Rio Tinto (NYSE:RIO) is a world-class miner that is currently trading at a valuation that we believe is highly opportunistic at the moment.
The stock price is down significantly since the beginning of April due to fears about war involving China, slowing demand from the slumping Chinese economy, and global economic recession:
However, we believe each of these concerns is short-term in nature, and ultimately when the dust settles in 3-5 years, the market will have realized that RIO has been worth far more than its current stock price all along. Here are three reasons why.
#1. Stellar Balance Sheet
When RIO reported H1 results in late July, the balance sheet remained in excellent shape, with a $300 million net cash position as of the end of the first half of the year. This gives it significant flexibility in being able to respond opportunistically to any market dislocations should current volatility continue, potentially setting it up to acquire some highly valuable assets at bargain valuations as more highly leveraged/less profitable peers may experience some financial distress.
On top of that, it has a $7.5 billion back-stop revolving credit facility with well over a decade weighted average debt maturity and several years until its next corporate bond matures.
As the CEO stated during the recent investor day presentation:
We’ve chosen not to have a net debt target but a single A credit rating that puts us well within our comfort zone. Should a value-accretive opportunity arise, then we would be prepared to drop below single A but only where there is a clear pathway back.
It also boasts an A credit rating from S&P, giving it access to capital on very attractive terms and signaling to investors that it has little risk of experiencing financial distress. This is especially crucial during a period of elevated macroeconomic and geopolitical risks and a rising rate environment.
#2. Phenomenal Management & Assets
In addition to boasting a pristine balance sheet, RIO has world-class assets and management. This is evidenced by its phenomenal returns on capital employed. For example, during the first half of this year – while production was essentially flat year-over-year and elevated costs and lower pricing from macroeconomic events suppressed free cash flow – RIO’s underlying return on capital employed was still very impressive at 34%, and underlying earnings per share came in at $5.33, easily covering the hefty dividend per share of $2.67. This should come as no surprise, as its returns on capital employed have consistently been north of 20% in recent years.
This is a result of its high quality assets that generate high levels of profitability as well as management’s capital discipline, which is enforced by its commitment to paying out a generous percentage of earnings to shareholders via dividends. Since 2016, RIO’s return on capital employed has averaged over 20%, significantly outpacing peers over that span. This superior profitability has translated into significantly superior performance over time relative to peers:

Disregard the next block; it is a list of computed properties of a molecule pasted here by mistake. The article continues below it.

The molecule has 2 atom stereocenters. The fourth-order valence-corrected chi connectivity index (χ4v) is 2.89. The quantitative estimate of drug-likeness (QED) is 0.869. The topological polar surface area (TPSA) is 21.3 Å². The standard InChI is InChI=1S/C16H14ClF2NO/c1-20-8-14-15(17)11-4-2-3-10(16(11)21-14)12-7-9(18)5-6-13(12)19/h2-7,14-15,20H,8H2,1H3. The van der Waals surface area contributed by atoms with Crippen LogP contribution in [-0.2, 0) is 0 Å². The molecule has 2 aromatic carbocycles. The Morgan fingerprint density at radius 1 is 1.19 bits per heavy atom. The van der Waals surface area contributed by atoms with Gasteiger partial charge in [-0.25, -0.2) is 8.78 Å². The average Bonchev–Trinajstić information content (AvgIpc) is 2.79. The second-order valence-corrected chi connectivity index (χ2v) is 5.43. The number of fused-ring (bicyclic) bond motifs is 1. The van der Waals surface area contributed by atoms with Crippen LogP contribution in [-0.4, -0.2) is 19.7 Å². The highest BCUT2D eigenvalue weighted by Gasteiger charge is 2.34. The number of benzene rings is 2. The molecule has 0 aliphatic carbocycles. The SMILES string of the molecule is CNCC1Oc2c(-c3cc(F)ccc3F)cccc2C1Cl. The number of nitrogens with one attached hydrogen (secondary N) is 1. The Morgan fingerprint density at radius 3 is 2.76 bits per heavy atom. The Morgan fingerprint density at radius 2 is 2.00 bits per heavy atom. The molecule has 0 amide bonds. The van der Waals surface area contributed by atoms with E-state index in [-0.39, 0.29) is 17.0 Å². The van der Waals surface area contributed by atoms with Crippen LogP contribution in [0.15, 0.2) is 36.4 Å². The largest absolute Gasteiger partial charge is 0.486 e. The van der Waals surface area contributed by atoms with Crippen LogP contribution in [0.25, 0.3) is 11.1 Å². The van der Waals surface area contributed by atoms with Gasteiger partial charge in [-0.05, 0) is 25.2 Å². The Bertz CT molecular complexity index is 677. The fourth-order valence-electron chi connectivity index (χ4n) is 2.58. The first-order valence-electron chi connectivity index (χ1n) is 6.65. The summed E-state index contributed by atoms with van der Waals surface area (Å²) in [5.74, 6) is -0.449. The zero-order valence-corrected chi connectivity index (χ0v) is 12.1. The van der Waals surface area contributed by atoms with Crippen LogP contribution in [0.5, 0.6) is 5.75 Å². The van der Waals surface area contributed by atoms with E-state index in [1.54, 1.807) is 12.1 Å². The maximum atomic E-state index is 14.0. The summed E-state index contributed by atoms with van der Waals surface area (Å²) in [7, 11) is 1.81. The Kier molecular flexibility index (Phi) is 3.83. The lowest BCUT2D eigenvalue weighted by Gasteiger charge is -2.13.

#3. Undervalued Stock Price
In addition to boasting one of the strongest balance sheets, business models, and management teams in the mining industry, RIO also trades at an attractive valuation despite demand for its products remaining robust:
As the table below illustrates, despite arguably having the strongest balance sheet of its two main peers (especially relative to VALE which also brings more geopolitical risk given that it is based in Latin America and has more leverage on its balance sheet), RIO is the cheapest on an EV/EBITDA basis. Furthermore, it also pays out the highest expected forward dividend yield. Most tellingly, it is considerably more attractively priced on all major valuation metrics relative to its nearest peer, BHP Group (BHP), in terms of quality and balance sheet.
|EV/EBITDA (forward)||P/E (forward)||Dividend Yield (forward)|
Furthermore, looking out over the next several years, RIO is only expected to see its normalized earnings per share decline at a 6% CAGR whereas BHP is expected to see its normalized earnings per share decline at a whopping 17.4% CAGR and VALE’s normalized earnings per share are expected to decline at a 6.8% CAGR. In our view, the risk-reward here is clearly in RIO’s favor relative to its peers.
On top of that, RIO is also quite cheap relative to its historical averages. Its 3.83x EV/EBITDA is well below its all-time average of 5.83x and its 6.95x price to earnings ratio is also well below its all-time average of 10.38x. Furthermore, despite the global economy growing considerably over the past decade and RIO continuing to invest aggressively in growth projects over that span, its stock price has only appreciated by 23.45% over that span, providing another piece of evidence that the stock is quite possibly undervalued right now:
With some analysts – such as those at Goldman Sachs – projecting that we are at the beginning of a commodity super cycle, buying shares in world-class miners like RIO after the recent sharp pullback is a great opportunity for patient long-term minded investors.
While the stock price continues to languish due to fears over a slowing global economy and Chinese geopolitical and economic risks, RIO continues to generate strong cash flow, distribute it generously to shareholders, and maintain a stellar balance sheet. Meanwhile, RIO continues to also pursue adding meaningful lithium and copper production to its portfolio, which could further diversify the company’s revenue stream and also prove quite accretive over the long-term to its revenues and earnings.
Given its discounted valuation relative to its own history and peers despite its clear strengths, we rate RIO stock a Strong Buy and hold it in our growing basket of high conviction high yielding commodity stocks at High Yield Investor.